There is something that may be regarded of the incidental and the adventitious in man, not affecting the intimacies of his nature. Of this kind are his secular connections, conditions, and pursuits. He is a kinsman, bound in ties of household and of relationship, but soon the stream of his life-blood will cease to flow. He is a citizen, held by many political duties, but soon the noblest empires will have faded from the world. He is linked to this earth as his local habitation, but soon the earth will have been consumed in flames. He may have been rich or poor, exalted or depressed, influential or inert. But whatever he has been, and though all these revolutions overtake him, there is an essence in him, a self, which it is even awful to contemplate.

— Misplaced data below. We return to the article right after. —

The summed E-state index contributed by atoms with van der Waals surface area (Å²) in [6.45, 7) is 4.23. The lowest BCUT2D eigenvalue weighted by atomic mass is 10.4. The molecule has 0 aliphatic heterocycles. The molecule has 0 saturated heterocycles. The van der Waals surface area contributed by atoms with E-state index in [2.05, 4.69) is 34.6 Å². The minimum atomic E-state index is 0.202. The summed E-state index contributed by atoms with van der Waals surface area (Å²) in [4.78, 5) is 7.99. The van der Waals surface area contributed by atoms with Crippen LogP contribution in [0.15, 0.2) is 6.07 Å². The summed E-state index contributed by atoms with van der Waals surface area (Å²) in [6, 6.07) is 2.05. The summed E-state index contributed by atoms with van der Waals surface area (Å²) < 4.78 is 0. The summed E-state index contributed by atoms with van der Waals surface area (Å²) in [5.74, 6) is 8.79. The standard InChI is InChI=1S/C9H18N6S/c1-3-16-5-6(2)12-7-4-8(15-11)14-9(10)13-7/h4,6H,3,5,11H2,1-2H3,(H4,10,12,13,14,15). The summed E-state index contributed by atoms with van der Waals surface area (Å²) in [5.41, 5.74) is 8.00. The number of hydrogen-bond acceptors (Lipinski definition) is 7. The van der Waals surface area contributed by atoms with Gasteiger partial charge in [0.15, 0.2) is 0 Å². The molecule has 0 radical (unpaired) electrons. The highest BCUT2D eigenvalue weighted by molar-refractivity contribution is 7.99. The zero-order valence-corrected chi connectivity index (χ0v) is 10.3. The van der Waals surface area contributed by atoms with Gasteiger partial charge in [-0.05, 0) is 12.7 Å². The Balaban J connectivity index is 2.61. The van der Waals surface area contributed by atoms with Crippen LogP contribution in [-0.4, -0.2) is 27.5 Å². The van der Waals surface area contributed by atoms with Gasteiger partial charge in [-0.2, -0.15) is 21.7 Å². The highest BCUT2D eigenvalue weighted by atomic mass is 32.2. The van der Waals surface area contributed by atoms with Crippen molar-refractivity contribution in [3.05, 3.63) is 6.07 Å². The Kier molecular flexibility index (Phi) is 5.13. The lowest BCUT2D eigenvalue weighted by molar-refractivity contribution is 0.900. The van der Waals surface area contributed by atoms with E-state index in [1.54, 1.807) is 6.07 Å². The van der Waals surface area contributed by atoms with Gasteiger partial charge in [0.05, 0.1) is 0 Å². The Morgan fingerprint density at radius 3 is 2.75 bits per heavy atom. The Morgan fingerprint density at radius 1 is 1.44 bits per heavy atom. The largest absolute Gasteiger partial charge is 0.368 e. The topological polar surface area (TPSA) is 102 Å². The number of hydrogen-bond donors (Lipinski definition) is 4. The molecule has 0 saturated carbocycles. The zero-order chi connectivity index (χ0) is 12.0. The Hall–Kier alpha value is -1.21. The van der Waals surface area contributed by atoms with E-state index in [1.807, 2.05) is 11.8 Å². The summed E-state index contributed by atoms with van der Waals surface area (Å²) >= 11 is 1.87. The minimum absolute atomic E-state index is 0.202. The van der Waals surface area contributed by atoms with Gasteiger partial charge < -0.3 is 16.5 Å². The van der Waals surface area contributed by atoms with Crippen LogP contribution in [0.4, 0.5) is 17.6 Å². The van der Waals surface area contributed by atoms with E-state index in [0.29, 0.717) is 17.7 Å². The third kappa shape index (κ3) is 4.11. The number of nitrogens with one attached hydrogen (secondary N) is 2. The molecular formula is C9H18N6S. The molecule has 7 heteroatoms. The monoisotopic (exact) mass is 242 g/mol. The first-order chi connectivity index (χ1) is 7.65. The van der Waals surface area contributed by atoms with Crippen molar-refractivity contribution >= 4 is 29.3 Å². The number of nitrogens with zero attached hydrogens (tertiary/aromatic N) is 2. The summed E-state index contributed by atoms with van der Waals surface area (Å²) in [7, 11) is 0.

Let us conceive of two such men as they pass away from this present scene to realise the life to come. While inhabitants of earth, let them have filled the most extreme stations of society, restrained from every contact, and alienated from every sympathy. The one shall be the monarch,—surrounded by courtiers, heralds, guards,—revelling in luxuries to which every clime contributes,—holding the fate of nations on a nod. The other shall he the beggar, scorned by every eye, reviled by every tongue, spurned by every foot. The day has come when both must die,—the moment is common to their death. The first presses the couch of softest down, and reclines beneath the canopy of lofty state. The cordials of pain and weakness stand rife around him on tables of cedar and gold. The arras waves not to the lightest wind. The palace is hushed in silence. An empire scarcely breathes. The second drags himself to the dunghill, and, without a soothing word or an alleviating office or an affectionate tear, gasps alone. It is at this appointed moment that their spirits break away! Two souls are on the wing! Two souls are tracking their way to their final account! Pursue, if you can, their course! Ascertain, if you can, their condition! Tell us, which is the monarch's, which is the beggar's, soul! By what impressions do you recognise, by what marks do you distinguish, them? You know not either by its robes or by its rags! All such things are left below. The funeral, of royal state and of pauper meanness, has committed their equal bodies to the earth, and thenequal souls have been weighed in the balances of a -common immortality!